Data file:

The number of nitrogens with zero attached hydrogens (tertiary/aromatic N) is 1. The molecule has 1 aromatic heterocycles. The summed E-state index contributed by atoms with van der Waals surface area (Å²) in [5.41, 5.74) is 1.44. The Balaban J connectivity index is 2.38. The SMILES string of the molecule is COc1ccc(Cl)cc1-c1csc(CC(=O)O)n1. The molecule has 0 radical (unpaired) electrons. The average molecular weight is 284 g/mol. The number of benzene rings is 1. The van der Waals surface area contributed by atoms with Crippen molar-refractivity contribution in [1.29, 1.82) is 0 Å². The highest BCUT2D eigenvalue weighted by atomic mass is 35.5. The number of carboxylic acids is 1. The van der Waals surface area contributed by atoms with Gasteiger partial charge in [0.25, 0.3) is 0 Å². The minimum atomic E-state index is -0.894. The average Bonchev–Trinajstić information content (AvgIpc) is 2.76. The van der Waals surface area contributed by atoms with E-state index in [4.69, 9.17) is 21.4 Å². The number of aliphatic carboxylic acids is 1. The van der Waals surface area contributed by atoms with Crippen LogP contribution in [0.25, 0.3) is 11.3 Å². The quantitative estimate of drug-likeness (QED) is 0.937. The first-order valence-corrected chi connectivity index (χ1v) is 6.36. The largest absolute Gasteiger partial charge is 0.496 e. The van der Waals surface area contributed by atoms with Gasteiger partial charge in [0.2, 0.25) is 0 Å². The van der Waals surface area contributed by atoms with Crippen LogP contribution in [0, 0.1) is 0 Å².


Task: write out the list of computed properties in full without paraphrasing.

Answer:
The number of nitrogens with zero attached hydrogens (tertiary/aromatic N) is 1. The molecule has 1 aromatic heterocycles. The summed E-state index contributed by atoms with van der Waals surface area (Å²) in [5.41, 5.74) is 1.44. The Balaban J connectivity index is 2.38. The SMILES string of the molecule is COc1ccc(Cl)cc1-c1csc(CC(=O)O)n1. The molecule has 0 radical (unpaired) electrons. The average molecular weight is 284 g/mol. The number of benzene rings is 1. The van der Waals surface area contributed by atoms with Crippen molar-refractivity contribution in [1.29, 1.82) is 0 Å². The highest BCUT2D eigenvalue weighted by atomic mass is 35.5. The number of carboxylic acids is 1. The van der Waals surface area contributed by atoms with Gasteiger partial charge in [0.25, 0.3) is 0 Å². The minimum atomic E-state index is -0.894. The average Bonchev–Trinajstić information content (AvgIpc) is 2.76. The van der Waals surface area contributed by atoms with E-state index in [4.69, 9.17) is 21.4 Å². The number of aliphatic carboxylic acids is 1. The van der Waals surface area contributed by atoms with Crippen LogP contribution in [0.25, 0.3) is 11.3 Å². The quantitative estimate of drug-likeness (QED) is 0.937. The first-order valence-corrected chi connectivity index (χ1v) is 6.36. The largest absolute Gasteiger partial charge is 0.496 e. The van der Waals surface area contributed by atoms with Gasteiger partial charge in [0.2, 0.25) is 0 Å². The van der Waals surface area contributed by atoms with Crippen LogP contribution in [0, 0.1) is 0 Å².